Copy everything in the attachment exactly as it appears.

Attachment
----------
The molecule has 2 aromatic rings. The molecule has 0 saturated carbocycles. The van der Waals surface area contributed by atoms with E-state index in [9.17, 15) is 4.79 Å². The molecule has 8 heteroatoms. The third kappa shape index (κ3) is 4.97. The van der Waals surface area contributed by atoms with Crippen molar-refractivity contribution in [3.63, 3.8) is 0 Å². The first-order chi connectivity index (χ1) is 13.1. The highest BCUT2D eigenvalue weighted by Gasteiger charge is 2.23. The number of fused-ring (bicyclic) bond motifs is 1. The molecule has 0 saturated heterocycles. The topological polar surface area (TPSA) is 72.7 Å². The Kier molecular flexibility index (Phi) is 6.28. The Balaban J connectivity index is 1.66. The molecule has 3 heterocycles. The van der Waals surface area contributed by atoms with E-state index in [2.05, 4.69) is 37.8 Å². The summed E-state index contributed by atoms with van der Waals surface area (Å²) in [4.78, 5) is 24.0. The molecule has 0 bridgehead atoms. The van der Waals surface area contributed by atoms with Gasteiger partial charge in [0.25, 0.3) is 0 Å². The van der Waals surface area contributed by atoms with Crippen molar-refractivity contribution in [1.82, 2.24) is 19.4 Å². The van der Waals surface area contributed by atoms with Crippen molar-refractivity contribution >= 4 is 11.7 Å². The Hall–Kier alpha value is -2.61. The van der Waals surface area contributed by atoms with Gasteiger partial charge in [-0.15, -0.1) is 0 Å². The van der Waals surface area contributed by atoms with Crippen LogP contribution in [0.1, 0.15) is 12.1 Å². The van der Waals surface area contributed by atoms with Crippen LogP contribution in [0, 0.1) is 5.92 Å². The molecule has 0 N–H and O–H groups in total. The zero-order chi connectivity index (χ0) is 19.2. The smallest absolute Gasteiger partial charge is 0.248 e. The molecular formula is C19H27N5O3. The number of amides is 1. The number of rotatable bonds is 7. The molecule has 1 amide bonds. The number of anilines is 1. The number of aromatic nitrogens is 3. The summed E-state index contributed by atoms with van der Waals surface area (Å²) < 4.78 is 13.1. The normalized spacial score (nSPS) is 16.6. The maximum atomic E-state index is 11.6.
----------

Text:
The molecule has 2 aromatic rings. The molecule has 0 saturated carbocycles. The van der Waals surface area contributed by atoms with E-state index in [9.17, 15) is 4.79 Å². The molecule has 8 heteroatoms. The third kappa shape index (κ3) is 4.97. The van der Waals surface area contributed by atoms with Crippen molar-refractivity contribution in [3.63, 3.8) is 0 Å². The first-order chi connectivity index (χ1) is 13.1. The highest BCUT2D eigenvalue weighted by Gasteiger charge is 2.23. The number of fused-ring (bicyclic) bond motifs is 1. The molecule has 0 saturated heterocycles. The topological polar surface area (TPSA) is 72.7 Å². The Kier molecular flexibility index (Phi) is 6.28. The Balaban J connectivity index is 1.66. The molecule has 3 heterocycles. The van der Waals surface area contributed by atoms with E-state index in [2.05, 4.69) is 37.8 Å². The summed E-state index contributed by atoms with van der Waals surface area (Å²) in [4.78, 5) is 24.0. The molecule has 0 bridgehead atoms. The van der Waals surface area contributed by atoms with Gasteiger partial charge in [0.25, 0.3) is 0 Å². The van der Waals surface area contributed by atoms with Crippen molar-refractivity contribution in [1.82, 2.24) is 19.4 Å². The van der Waals surface area contributed by atoms with Crippen molar-refractivity contribution >= 4 is 11.7 Å². The Hall–Kier alpha value is -2.61. The van der Waals surface area contributed by atoms with Gasteiger partial charge in [-0.15, -0.1) is 0 Å². The van der Waals surface area contributed by atoms with Crippen LogP contribution in [0.1, 0.15) is 12.1 Å². The van der Waals surface area contributed by atoms with Crippen LogP contribution in [0, 0.1) is 5.92 Å². The molecule has 0 N–H and O–H groups in total. The zero-order chi connectivity index (χ0) is 19.2. The smallest absolute Gasteiger partial charge is 0.248 e. The molecular formula is C19H27N5O3. The number of amides is 1. The number of rotatable bonds is 7. The molecule has 1 amide bonds. The number of anilines is 1. The number of aromatic nitrogens is 3. The summed E-state index contributed by atoms with van der Waals surface area (Å²) < 4.78 is 13.1. The normalized spacial score (nSPS) is 16.6. The maximum atomic E-state index is 11.6.